Do realize that in the recent past, people had a good working idea of electric circuits, but they never once used the word electron to explain them. They didn't know which type of particle was carrying the energy.
99 times out of 100, you can think exactly as people did in the eighteenth century, and never even once use the word electron...and still understand how your circuit works.
Positive charges CAN move, but usually aren't the energy carriers in most circuits that we build in metal wires. ELECTRONS are the energy carriers in most manufactured circuits.
The misconception occurs due to the fact that we define the "current" as it was understood before people were familiar with electrons. Let's give a full and better definition of current:
Current: the HYPOTHETICAL flow rate of positive charges that will produce the same field effects as whichever actual charges are doing the flowing.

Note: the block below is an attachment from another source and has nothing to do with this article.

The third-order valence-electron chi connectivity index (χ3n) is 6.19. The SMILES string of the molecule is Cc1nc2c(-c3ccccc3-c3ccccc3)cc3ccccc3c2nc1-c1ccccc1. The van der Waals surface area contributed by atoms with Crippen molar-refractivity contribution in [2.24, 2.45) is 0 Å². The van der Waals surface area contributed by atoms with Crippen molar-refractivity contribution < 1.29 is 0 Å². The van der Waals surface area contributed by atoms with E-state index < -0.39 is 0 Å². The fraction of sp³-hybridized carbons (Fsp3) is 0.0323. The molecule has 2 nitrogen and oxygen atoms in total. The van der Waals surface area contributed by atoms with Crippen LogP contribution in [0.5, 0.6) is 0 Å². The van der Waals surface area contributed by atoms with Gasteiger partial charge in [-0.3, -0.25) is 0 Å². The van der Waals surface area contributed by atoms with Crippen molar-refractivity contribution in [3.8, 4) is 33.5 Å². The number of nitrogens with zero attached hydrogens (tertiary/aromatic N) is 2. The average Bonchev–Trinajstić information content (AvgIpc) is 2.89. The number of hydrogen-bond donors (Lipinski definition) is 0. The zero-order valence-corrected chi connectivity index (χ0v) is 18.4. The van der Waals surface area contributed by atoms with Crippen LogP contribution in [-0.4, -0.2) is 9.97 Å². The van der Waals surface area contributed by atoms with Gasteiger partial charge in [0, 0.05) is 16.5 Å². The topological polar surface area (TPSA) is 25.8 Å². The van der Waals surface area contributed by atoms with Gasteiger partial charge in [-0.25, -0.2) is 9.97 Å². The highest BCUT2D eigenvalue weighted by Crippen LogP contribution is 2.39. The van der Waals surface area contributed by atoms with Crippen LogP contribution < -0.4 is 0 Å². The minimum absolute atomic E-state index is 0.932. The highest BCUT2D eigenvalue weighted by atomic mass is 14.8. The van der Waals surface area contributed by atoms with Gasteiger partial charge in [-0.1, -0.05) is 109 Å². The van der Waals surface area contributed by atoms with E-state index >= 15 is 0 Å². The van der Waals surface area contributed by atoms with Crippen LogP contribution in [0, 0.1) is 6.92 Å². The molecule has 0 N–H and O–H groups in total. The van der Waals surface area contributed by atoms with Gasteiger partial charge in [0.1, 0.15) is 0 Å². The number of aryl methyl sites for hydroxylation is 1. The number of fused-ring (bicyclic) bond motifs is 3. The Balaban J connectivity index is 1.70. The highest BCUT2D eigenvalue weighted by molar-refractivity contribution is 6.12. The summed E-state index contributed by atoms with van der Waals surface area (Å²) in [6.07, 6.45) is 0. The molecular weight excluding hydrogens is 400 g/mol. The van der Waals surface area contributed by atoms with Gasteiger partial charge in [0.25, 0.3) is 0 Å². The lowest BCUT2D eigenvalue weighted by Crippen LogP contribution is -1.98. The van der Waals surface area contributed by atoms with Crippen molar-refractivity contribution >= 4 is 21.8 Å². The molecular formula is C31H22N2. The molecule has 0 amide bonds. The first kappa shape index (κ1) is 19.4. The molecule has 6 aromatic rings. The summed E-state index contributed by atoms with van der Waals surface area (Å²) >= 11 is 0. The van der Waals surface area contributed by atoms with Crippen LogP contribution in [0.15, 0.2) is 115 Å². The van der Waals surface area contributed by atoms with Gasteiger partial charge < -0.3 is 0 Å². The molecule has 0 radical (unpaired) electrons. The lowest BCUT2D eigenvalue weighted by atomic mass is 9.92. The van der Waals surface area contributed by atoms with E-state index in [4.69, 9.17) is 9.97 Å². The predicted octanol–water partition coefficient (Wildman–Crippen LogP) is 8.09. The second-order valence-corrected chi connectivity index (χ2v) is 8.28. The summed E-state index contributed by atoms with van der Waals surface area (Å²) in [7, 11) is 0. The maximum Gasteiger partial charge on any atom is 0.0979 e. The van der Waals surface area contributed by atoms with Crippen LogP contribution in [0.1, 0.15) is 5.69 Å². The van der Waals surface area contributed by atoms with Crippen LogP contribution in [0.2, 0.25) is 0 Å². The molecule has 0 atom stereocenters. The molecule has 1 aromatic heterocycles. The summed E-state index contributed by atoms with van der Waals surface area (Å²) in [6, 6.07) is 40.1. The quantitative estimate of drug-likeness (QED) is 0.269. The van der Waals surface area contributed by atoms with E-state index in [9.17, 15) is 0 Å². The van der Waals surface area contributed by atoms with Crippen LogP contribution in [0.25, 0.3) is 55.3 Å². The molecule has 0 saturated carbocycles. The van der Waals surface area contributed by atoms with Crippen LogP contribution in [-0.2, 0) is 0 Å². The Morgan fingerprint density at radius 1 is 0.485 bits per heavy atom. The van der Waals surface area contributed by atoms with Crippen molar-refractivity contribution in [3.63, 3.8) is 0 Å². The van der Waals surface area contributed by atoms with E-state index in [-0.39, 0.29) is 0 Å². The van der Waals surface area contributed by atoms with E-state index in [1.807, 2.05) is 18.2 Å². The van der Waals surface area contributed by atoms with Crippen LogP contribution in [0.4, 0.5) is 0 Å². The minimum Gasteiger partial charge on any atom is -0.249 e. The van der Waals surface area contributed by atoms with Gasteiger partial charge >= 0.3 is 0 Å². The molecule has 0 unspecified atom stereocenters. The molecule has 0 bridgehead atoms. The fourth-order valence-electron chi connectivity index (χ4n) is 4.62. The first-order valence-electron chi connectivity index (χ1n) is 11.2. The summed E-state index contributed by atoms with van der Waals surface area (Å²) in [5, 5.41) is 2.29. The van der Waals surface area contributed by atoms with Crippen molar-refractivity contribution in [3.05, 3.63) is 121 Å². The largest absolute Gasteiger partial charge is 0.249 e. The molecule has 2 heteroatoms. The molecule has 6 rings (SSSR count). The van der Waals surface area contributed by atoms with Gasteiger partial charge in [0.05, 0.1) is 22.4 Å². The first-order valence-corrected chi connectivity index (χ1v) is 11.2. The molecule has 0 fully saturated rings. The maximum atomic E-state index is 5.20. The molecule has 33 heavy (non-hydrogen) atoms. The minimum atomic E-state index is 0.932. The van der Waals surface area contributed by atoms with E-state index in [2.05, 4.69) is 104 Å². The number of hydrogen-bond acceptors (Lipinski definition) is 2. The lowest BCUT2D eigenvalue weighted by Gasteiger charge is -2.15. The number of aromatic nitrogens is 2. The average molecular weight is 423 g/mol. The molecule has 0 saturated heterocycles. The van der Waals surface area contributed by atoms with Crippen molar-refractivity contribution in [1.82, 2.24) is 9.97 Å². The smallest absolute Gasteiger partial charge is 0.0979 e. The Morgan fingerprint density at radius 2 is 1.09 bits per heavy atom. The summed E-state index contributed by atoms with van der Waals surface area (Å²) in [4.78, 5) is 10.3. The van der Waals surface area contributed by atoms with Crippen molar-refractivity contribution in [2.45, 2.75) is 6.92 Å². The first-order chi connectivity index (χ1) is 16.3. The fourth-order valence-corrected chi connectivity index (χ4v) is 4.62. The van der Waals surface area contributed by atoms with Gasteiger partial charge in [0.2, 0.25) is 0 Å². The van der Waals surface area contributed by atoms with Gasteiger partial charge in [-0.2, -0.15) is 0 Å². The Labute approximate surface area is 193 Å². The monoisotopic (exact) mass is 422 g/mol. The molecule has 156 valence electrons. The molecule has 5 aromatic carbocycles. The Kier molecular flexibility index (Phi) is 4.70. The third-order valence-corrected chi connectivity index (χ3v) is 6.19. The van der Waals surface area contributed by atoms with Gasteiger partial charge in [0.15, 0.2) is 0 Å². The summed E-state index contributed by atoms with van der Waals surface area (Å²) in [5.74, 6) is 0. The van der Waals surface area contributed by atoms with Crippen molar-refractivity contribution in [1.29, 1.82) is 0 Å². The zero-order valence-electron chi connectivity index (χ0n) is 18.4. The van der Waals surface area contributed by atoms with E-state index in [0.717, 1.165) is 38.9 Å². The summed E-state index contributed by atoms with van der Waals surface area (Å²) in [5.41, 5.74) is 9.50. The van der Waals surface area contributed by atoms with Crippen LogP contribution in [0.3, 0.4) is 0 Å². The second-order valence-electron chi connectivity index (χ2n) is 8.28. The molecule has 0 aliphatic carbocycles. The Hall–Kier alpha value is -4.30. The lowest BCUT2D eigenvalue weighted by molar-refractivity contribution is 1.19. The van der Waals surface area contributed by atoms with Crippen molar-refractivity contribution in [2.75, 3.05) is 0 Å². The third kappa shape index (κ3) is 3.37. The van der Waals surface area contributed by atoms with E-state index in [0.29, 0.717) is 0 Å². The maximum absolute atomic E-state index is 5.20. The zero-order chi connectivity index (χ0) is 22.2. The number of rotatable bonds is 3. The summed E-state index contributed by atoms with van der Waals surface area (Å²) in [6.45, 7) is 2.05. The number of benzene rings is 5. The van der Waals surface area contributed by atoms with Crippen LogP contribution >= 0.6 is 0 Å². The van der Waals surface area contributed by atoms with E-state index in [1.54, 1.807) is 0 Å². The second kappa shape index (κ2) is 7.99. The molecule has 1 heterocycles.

Many people blame Benjamin Franklin for his ignorant mistake when defining sign convention, and imagine that the following is the first action that would be taken once a time machine is invented:
But, we must also realize that the electron doesn't have to be the charge carrier. IT only is in most circuits made by man's technology. BUT, if you examine what nature made when making animal neurocircuits, it ISN'T free electrons that carry the energy...it is POSITIVE ions of usually sodium (sodium ions are 11 positive protons, 10 electrons and 12 neutrons...so they are net positive particles). So sometimes there is a positive charge carrier, and other times, there is a negative charge carrier. There usually isn't a dual charge carrying though.
In metal wires, we don't see the positive nuclei of the metal atoms move, because they are constrained in a crystal structure, AND they have thousands of times more inertia than the electrons. They aren't significant in carrying the electrical energy. Of course, the entire wire can as a bulk object move, but that isn't the point.
Only a select few of the electrons are doing the flowing. But remember, we still say that current is in the direction that hypothetical positive charges would need to flow to make the same field effects, so the conventional direction of current is opposite the actual flow of electrons.